For example, Anne Bradstreet’s poem “Upon the Burning of Our

House” was a clear illustration of typical Puritan thought. It reads,

“And to my God my heart did cry/To strengthen me in my distress”

(Thompson 15). Like any true Puritan, her thoughts immediately turn

to God without question. Within the same poem, she also wrote “I

blest his name that gave and took, That laid my goods now in the

dust/Yea, so it was, and so ’twas just./It was His own, it was not

mine ” (Thompson 15). She recognized God’s supreme knowledge.

She knew that he had prepared a place for her in heaven. She wrote,

“Thou hast an house on high erect, Framed by that mighty Architect,/

With glory richly furnished, Stands permanent though this be fled.”

The belief in heaven often took a back seat to the preaching of hell

fire and damnation. Jonathan Edwards’s sermon Sinners in the

Hands of an Angry God had vivid descriptions of the torment which

humans would endure if they did not heed to God’s calling. He said

that humans were only kept out of the fire by the mere pleasure of a

merciful God (Doren 61). He had chosen to let them live because of

his wonderfulness. However, “the supreme and powerful authority of

God was not to be questioned” (Harrison 34), nor was anything else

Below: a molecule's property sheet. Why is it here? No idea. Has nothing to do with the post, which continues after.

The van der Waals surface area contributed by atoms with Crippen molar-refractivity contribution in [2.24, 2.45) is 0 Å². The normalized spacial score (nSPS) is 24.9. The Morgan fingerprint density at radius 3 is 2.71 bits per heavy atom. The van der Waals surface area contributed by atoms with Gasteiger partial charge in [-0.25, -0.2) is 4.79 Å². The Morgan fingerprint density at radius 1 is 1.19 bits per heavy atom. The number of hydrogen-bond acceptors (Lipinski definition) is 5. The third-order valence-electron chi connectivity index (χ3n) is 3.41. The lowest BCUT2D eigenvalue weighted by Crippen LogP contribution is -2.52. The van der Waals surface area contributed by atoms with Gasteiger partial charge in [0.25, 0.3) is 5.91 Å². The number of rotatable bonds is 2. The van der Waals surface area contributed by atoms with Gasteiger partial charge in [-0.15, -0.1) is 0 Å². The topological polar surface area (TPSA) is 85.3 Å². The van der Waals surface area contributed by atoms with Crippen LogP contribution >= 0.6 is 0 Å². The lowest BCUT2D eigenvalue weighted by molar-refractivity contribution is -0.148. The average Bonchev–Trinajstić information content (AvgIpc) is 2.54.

for that matter.

However, even the simplest and least important writings of the

Age of Reason contained questioning. Throughout the text of the

Dialogue Between Franklin and the Gout, Benjamin Franklin asked

many questions to his ailment, the Gout. He questioned repeatedly

why he was suffering. He easily concluded that his indulgences were

the cause (Thompson 101-106). In fact, Franklin included most every

rationalistic belief in his works. He especially showed his interest in

science. By doing this, he explained that everything natural was to

have a scientific cause (Thompson 103). Everything was practical in

the Age of Reason. People believed that they should try to improve

themselves not by prayer and fasting, but by setting goals (Thompson

106). America as a whole set a goal for itself. The Declaration of the

Causes and Necessity of Taking Up Arms was adopted on July 6,